U.S. Steel, ArcelorMittal and Nucor have raised steel offer prices, and the average price of steel increased in the United States for the first time since prices started slumping last summer.
U.S. Steel and Nucor raised offer prices by $40 a ton for hot-rolled, cold-rolled and hot-dip galvanized coil earlier this week, according to London-based market intelligence service Argus Media. ArcelorMittal bumped up its offer prices to $730 per ton.
Initially buoyed by the Section 232 tariffs of 25 percent on foreign-made steel, steel prices have been sliding in the United State since July.
But in the past week, hot-rolled coil prices in the Midwestern United States increased by $687 a ton, up $10.50 over the previous week, according to Argus Media.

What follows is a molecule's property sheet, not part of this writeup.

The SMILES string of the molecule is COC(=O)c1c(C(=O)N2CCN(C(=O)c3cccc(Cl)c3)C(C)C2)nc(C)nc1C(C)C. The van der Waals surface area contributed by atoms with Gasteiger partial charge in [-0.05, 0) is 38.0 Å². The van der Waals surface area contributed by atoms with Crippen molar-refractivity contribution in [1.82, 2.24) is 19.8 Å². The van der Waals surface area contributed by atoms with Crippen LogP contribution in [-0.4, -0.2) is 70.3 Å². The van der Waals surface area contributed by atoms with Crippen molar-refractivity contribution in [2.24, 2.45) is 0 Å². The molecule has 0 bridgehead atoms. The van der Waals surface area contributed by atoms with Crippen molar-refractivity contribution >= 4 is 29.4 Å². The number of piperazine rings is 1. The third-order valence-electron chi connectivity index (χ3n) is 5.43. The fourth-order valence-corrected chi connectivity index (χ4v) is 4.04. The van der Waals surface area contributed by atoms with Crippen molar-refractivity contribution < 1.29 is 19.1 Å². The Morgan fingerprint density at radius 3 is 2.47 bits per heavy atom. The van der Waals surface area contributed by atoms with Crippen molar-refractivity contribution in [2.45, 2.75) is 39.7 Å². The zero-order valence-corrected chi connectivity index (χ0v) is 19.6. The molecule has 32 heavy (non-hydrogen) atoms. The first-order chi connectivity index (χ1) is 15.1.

U.S. Steel nearly tripled its annual profit to $1.1 billion last year and ArcelorMittal posted its best financial performance in the United States since 2007.
Steelworkers with both companies reaped the benefit, securing new contracts with 14 percent raises over the next four years. But executives with both steelmakers cautioned that declining steel prices could dampen profitability going forward in 2019.